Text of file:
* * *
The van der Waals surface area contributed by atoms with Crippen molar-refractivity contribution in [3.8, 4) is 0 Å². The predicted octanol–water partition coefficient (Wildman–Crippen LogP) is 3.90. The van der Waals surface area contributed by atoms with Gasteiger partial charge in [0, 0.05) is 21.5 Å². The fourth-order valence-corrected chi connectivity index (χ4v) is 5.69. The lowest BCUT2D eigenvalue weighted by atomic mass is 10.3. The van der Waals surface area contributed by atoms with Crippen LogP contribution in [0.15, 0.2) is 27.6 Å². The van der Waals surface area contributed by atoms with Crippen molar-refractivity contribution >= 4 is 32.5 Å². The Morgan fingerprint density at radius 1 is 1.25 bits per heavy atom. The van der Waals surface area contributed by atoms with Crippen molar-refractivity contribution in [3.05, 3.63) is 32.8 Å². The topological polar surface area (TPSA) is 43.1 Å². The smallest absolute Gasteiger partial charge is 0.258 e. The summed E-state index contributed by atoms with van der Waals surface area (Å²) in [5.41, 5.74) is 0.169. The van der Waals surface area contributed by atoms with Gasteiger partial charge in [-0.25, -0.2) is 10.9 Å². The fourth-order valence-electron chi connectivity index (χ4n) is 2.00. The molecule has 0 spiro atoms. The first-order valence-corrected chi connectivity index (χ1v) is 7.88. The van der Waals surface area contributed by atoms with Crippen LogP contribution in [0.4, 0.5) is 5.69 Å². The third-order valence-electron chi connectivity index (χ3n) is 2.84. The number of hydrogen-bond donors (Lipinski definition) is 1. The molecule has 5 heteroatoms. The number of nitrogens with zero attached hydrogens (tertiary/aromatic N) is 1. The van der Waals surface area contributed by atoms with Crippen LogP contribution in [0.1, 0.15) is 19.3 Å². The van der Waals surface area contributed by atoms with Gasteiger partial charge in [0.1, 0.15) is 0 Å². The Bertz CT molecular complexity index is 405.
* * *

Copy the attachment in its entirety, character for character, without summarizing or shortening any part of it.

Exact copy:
The van der Waals surface area contributed by atoms with Crippen molar-refractivity contribution in [3.8, 4) is 0 Å². The predicted octanol–water partition coefficient (Wildman–Crippen LogP) is 3.90. The van der Waals surface area contributed by atoms with Gasteiger partial charge in [0, 0.05) is 21.5 Å². The fourth-order valence-corrected chi connectivity index (χ4v) is 5.69. The lowest BCUT2D eigenvalue weighted by atomic mass is 10.3. The van der Waals surface area contributed by atoms with Crippen LogP contribution in [0.15, 0.2) is 27.6 Å². The van der Waals surface area contributed by atoms with Crippen molar-refractivity contribution >= 4 is 32.5 Å². The Morgan fingerprint density at radius 1 is 1.25 bits per heavy atom. The van der Waals surface area contributed by atoms with Crippen molar-refractivity contribution in [3.05, 3.63) is 32.8 Å². The topological polar surface area (TPSA) is 43.1 Å². The smallest absolute Gasteiger partial charge is 0.258 e. The summed E-state index contributed by atoms with van der Waals surface area (Å²) in [5.41, 5.74) is 0.169. The van der Waals surface area contributed by atoms with Gasteiger partial charge in [-0.25, -0.2) is 10.9 Å². The fourth-order valence-electron chi connectivity index (χ4n) is 2.00. The molecule has 0 spiro atoms. The first-order valence-corrected chi connectivity index (χ1v) is 7.88. The van der Waals surface area contributed by atoms with Crippen LogP contribution in [0.4, 0.5) is 5.69 Å². The third-order valence-electron chi connectivity index (χ3n) is 2.84. The number of hydrogen-bond donors (Lipinski definition) is 1. The molecule has 5 heteroatoms. The number of nitrogens with zero attached hydrogens (tertiary/aromatic N) is 1. The van der Waals surface area contributed by atoms with Crippen LogP contribution in [0.1, 0.15) is 19.3 Å². The van der Waals surface area contributed by atoms with Gasteiger partial charge in [0.1, 0.15) is 0 Å². The Bertz CT molecular complexity index is 405.